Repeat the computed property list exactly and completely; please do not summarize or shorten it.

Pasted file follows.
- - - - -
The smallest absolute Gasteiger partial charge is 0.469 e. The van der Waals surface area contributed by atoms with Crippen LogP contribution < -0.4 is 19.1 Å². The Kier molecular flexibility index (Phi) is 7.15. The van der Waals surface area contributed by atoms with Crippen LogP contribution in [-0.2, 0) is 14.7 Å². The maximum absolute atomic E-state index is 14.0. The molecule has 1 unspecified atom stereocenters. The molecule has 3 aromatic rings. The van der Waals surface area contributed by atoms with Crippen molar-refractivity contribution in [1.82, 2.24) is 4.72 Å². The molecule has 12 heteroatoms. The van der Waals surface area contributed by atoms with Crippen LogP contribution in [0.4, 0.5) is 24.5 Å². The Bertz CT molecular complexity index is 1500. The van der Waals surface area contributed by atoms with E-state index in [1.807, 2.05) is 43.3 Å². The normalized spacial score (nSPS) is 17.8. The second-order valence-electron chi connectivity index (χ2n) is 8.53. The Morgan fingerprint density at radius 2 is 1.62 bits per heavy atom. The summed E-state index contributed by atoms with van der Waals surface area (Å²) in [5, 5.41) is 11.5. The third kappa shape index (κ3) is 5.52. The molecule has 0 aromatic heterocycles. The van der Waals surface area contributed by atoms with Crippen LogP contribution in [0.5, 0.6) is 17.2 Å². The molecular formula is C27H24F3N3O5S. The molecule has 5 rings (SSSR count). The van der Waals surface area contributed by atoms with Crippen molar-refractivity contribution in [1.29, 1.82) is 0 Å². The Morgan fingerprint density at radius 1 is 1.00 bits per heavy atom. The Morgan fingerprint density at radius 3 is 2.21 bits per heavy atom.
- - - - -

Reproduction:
The smallest absolute Gasteiger partial charge is 0.469 e. The van der Waals surface area contributed by atoms with Crippen LogP contribution < -0.4 is 19.1 Å². The Kier molecular flexibility index (Phi) is 7.15. The van der Waals surface area contributed by atoms with Crippen LogP contribution in [-0.2, 0) is 14.7 Å². The maximum absolute atomic E-state index is 14.0. The molecule has 1 unspecified atom stereocenters. The molecule has 3 aromatic rings. The van der Waals surface area contributed by atoms with Crippen molar-refractivity contribution in [1.82, 2.24) is 4.72 Å². The molecule has 12 heteroatoms. The van der Waals surface area contributed by atoms with Crippen LogP contribution in [0.4, 0.5) is 24.5 Å². The Bertz CT molecular complexity index is 1500. The van der Waals surface area contributed by atoms with E-state index in [1.807, 2.05) is 43.3 Å². The normalized spacial score (nSPS) is 17.8. The second-order valence-electron chi connectivity index (χ2n) is 8.53. The Morgan fingerprint density at radius 2 is 1.62 bits per heavy atom. The summed E-state index contributed by atoms with van der Waals surface area (Å²) in [5, 5.41) is 11.5. The third kappa shape index (κ3) is 5.52. The molecule has 0 aromatic heterocycles. The van der Waals surface area contributed by atoms with Crippen LogP contribution in [0.5, 0.6) is 17.2 Å². The molecular formula is C27H24F3N3O5S. The molecule has 5 rings (SSSR count). The van der Waals surface area contributed by atoms with Crippen molar-refractivity contribution in [1.29, 1.82) is 0 Å². The Morgan fingerprint density at radius 1 is 1.00 bits per heavy atom. The Morgan fingerprint density at radius 3 is 2.21 bits per heavy atom.